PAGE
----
Acting on uncertainty: real-life mixtures of endocrine disrupting chemicals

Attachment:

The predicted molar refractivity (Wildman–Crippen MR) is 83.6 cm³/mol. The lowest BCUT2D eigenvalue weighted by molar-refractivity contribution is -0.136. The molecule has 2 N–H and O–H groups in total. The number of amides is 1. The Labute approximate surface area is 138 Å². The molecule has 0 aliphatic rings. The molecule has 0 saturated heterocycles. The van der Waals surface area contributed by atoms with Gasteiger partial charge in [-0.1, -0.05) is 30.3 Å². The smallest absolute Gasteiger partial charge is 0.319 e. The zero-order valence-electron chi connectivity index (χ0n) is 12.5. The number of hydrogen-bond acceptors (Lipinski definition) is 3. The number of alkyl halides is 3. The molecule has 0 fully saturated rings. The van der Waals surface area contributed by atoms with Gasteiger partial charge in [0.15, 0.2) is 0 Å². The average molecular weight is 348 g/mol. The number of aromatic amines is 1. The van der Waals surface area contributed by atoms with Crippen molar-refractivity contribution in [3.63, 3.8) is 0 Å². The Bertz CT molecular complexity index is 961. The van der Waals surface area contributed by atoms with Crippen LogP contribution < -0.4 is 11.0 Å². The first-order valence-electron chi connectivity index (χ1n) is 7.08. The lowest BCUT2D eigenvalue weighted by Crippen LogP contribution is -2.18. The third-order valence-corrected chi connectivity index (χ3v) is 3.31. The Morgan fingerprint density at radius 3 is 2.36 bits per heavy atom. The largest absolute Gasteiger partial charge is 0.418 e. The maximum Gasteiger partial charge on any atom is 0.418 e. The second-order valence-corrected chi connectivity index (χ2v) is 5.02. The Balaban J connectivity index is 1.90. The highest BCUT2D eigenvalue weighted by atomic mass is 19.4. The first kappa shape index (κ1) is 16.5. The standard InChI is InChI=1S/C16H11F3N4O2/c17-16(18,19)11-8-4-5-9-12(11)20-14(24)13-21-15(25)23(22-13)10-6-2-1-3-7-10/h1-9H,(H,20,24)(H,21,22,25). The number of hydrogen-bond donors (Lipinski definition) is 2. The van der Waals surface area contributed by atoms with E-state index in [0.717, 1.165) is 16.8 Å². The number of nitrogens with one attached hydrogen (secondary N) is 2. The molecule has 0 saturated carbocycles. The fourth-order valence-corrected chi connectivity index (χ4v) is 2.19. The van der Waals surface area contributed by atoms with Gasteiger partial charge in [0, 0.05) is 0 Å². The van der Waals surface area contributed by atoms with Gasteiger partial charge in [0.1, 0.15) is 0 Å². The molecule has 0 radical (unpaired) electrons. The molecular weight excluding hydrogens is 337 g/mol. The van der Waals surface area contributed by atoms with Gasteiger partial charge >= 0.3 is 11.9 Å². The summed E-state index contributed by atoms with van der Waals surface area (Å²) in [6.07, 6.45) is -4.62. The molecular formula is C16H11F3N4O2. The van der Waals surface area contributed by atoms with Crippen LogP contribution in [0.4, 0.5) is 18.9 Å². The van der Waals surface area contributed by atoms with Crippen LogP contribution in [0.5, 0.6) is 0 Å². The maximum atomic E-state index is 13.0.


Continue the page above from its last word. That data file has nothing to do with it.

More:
Exposure to multiple synthetic chemicals is a permanent feature of modern life. Many of these chemicals are suspected to disrupt endocrine systems of humans and animals. Endocrine disrupting chemicals (EDCs) act at very low concentrations and non-linearly, defying mainstream single-substance chemical regulation. Here we provide an analysis of findings from the first phase of the European Horizon2020-funded “EDC-MixRisk” project as a case of contemporary life-science enterprise, which addresses health-risks related to real-life exposure to mixtures of EDCs. Real-life EDC mixtures were inferred in the project from biological samples taken from pregnant women in a large epidemiological study that followed up their children over several years across major health domains; responses to these mixtures were then experimentally identified, and based on these findings, mixture risk assessment models were developed. The project consequently advocated for European chemical regulation more attentive to real-life exposure. Locating it within historical and sociological analyses of chemical exposure and within the European chemical political context, we argue that scientific uncertainty related to real-life EDC mixture exposure enables a form of epistemological approach and scientific activism, simultaneously in continuity with, and in break from, mainstream toxicology. In a chemically polluted world, this kind of science still occupies a place in the tension between public health and market-oriented regulation.